MAY Students Go Way Beyond Basics

Please Share Share on FacebookTweet about this on TwitterShare on Google+Share on StumbleUponDigg thisEmail this to someonePrint this page
Learning at MAY
Learning at MAY
MAY scientists
MAY scientists

New York State’s Common Core Standards and Regents requirements present a high-school student with quite a substantial workload. However, at Mesivta Ateres Yaakov, the overall sentiment has always been to challenge and engage students beyond the required standards, making for a well-rounded, preparatory high-school experience. This is primarily accomplished through the mesivta’s extensive elective course program, providing intriguing courses beyond the state-mandated benchmarks and standards.

“High-school general-studies education is primarily a preparation for college and a career,” commented general-studies principal Rabbi Sam Rudansky. “But, if I may paraphrase education reformer John Dewey, we can never lose sight of the reality that education is not only preparation for life, but, as well, a part of life itself.”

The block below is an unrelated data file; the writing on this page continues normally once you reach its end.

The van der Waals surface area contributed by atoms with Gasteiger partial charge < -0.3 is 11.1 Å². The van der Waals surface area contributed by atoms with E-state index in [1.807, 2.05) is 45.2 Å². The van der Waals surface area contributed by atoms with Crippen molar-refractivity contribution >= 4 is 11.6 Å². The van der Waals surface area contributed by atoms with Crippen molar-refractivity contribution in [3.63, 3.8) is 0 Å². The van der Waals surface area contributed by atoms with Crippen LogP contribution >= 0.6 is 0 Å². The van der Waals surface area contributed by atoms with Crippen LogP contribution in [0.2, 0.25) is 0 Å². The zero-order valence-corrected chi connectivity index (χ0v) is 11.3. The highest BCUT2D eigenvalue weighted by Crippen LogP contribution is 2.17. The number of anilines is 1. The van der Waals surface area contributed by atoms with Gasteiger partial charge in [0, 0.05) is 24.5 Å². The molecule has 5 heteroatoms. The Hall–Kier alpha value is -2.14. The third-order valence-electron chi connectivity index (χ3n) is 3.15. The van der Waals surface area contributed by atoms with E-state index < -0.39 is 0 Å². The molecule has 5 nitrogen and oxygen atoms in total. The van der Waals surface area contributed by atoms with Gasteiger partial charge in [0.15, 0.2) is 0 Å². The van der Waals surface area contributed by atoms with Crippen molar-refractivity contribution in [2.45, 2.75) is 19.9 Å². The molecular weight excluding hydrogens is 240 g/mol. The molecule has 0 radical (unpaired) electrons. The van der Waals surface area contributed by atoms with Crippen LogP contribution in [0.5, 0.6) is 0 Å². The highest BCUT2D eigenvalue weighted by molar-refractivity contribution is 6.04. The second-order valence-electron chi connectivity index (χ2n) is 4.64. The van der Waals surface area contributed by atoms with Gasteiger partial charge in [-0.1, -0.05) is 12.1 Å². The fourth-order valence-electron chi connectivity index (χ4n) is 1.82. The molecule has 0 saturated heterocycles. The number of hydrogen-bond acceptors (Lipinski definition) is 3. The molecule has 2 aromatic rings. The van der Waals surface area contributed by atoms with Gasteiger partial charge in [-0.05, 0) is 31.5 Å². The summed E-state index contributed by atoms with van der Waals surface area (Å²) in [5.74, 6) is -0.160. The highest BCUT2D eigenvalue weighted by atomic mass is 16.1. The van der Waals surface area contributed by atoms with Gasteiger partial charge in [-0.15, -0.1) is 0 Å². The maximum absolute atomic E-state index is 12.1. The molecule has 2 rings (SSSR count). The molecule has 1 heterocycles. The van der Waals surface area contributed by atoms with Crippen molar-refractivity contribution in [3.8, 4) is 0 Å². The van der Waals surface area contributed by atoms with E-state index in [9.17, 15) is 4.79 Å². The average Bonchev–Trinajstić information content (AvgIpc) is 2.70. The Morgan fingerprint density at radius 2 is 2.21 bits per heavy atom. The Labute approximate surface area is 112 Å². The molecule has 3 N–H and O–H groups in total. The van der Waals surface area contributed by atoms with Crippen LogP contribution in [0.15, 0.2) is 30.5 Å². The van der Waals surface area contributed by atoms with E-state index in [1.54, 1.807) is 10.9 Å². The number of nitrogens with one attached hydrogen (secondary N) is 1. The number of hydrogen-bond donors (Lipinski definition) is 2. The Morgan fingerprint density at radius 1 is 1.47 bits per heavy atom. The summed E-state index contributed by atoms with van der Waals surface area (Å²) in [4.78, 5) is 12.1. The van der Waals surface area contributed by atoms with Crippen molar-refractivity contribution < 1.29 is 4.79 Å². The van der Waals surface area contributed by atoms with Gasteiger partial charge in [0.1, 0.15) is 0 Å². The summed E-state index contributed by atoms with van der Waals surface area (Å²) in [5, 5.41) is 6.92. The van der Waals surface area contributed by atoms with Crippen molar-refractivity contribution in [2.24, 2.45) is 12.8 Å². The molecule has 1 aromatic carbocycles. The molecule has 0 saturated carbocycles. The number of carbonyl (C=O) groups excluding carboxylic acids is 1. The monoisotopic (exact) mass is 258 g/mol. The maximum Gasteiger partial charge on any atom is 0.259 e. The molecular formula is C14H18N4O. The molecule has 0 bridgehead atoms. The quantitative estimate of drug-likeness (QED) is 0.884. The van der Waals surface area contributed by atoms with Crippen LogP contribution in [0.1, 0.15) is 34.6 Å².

Amongst the elective opportunities offered to MAY students is the popular Center for Initiatives in Jewish Education (CIJE) sponsored pre-engineering program. This program is offered to ninth- and tenth-graders who have an aptitude for math and science, and have met certain benchmarks and criteria to enroll in this two-year course. The program culminates with an interschool engineering fair at which students present their innovative projects to hundreds of participants and educators.

“Our goal for our talmidim is quite clear from the start,” commented menahel Rabbi Mordechai Yaffe. “We communicate the same messages to our talmidim in the morning during limudei kodesh, and in the afternoon during general studies. Beginning with Shacharis in the morning and ending with the last general-studies class of the day, our consistent goal is to develop well-rounded b’nei Torah.”

As students progress and complete their state-mandated benchmarks, many additional elective opportunities become available, including a two-year computer science track, a two-year business and finance track, and numerous advanced placement courses.

Upperclassmen can avail themselves of offerings such as Jewish history, introduction to law, introduction to psychology, economics, and public speaking, through which three college credits can be earned in the twelfth grade. These courses complement between five and seven other advanced placement courses being offered and MAY’s Touro Freshman Center Program as well.

Please Share Share on FacebookTweet about this on TwitterShare on Google+Share on StumbleUponDigg thisEmail this to someonePrint this page